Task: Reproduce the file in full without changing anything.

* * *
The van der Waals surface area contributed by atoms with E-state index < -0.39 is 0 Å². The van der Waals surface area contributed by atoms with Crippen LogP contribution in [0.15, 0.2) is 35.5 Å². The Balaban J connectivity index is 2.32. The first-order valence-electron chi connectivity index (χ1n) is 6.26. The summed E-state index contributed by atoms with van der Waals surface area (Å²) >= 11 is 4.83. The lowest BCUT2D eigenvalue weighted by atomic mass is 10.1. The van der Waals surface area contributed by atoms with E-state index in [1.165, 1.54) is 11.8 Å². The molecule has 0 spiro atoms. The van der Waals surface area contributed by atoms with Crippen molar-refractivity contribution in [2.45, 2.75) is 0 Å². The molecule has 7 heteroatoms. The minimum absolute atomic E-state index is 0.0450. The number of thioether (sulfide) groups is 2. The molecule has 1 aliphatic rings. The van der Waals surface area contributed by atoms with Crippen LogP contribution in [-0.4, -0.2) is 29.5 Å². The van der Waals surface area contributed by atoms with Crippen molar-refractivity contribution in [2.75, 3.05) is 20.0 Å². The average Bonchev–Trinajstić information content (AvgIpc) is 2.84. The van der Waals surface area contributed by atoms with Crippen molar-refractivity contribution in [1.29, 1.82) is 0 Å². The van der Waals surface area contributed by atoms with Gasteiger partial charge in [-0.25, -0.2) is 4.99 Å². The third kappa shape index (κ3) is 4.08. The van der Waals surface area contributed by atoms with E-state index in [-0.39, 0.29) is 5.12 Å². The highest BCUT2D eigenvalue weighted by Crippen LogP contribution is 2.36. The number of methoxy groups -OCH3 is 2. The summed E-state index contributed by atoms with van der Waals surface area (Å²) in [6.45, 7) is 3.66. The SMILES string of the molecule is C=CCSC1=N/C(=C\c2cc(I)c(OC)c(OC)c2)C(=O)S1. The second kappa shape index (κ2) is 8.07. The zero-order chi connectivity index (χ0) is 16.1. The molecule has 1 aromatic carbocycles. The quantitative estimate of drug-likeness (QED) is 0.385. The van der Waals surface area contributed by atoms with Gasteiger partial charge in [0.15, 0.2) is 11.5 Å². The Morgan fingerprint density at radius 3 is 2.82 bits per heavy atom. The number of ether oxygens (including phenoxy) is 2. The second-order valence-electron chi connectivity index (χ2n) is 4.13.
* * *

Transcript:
The van der Waals surface area contributed by atoms with E-state index < -0.39 is 0 Å². The van der Waals surface area contributed by atoms with Crippen LogP contribution in [0.15, 0.2) is 35.5 Å². The Balaban J connectivity index is 2.32. The first-order valence-electron chi connectivity index (χ1n) is 6.26. The summed E-state index contributed by atoms with van der Waals surface area (Å²) >= 11 is 4.83. The lowest BCUT2D eigenvalue weighted by atomic mass is 10.1. The van der Waals surface area contributed by atoms with E-state index in [1.165, 1.54) is 11.8 Å². The molecule has 0 spiro atoms. The van der Waals surface area contributed by atoms with Crippen molar-refractivity contribution in [2.45, 2.75) is 0 Å². The molecule has 7 heteroatoms. The minimum absolute atomic E-state index is 0.0450. The number of thioether (sulfide) groups is 2. The molecule has 1 aliphatic rings. The van der Waals surface area contributed by atoms with Crippen LogP contribution in [-0.4, -0.2) is 29.5 Å². The van der Waals surface area contributed by atoms with Crippen molar-refractivity contribution in [2.75, 3.05) is 20.0 Å². The average Bonchev–Trinajstić information content (AvgIpc) is 2.84. The van der Waals surface area contributed by atoms with Crippen molar-refractivity contribution in [1.29, 1.82) is 0 Å². The van der Waals surface area contributed by atoms with Gasteiger partial charge in [-0.25, -0.2) is 4.99 Å². The third kappa shape index (κ3) is 4.08. The van der Waals surface area contributed by atoms with E-state index in [-0.39, 0.29) is 5.12 Å². The highest BCUT2D eigenvalue weighted by Crippen LogP contribution is 2.36. The number of methoxy groups -OCH3 is 2. The summed E-state index contributed by atoms with van der Waals surface area (Å²) in [6.45, 7) is 3.66. The SMILES string of the molecule is C=CCSC1=N/C(=C\c2cc(I)c(OC)c(OC)c2)C(=O)S1. The second kappa shape index (κ2) is 8.07. The zero-order chi connectivity index (χ0) is 16.1. The molecule has 1 aromatic carbocycles. The quantitative estimate of drug-likeness (QED) is 0.385. The van der Waals surface area contributed by atoms with Gasteiger partial charge in [0.15, 0.2) is 11.5 Å². The Morgan fingerprint density at radius 3 is 2.82 bits per heavy atom. The number of ether oxygens (including phenoxy) is 2. The second-order valence-electron chi connectivity index (χ2n) is 4.13.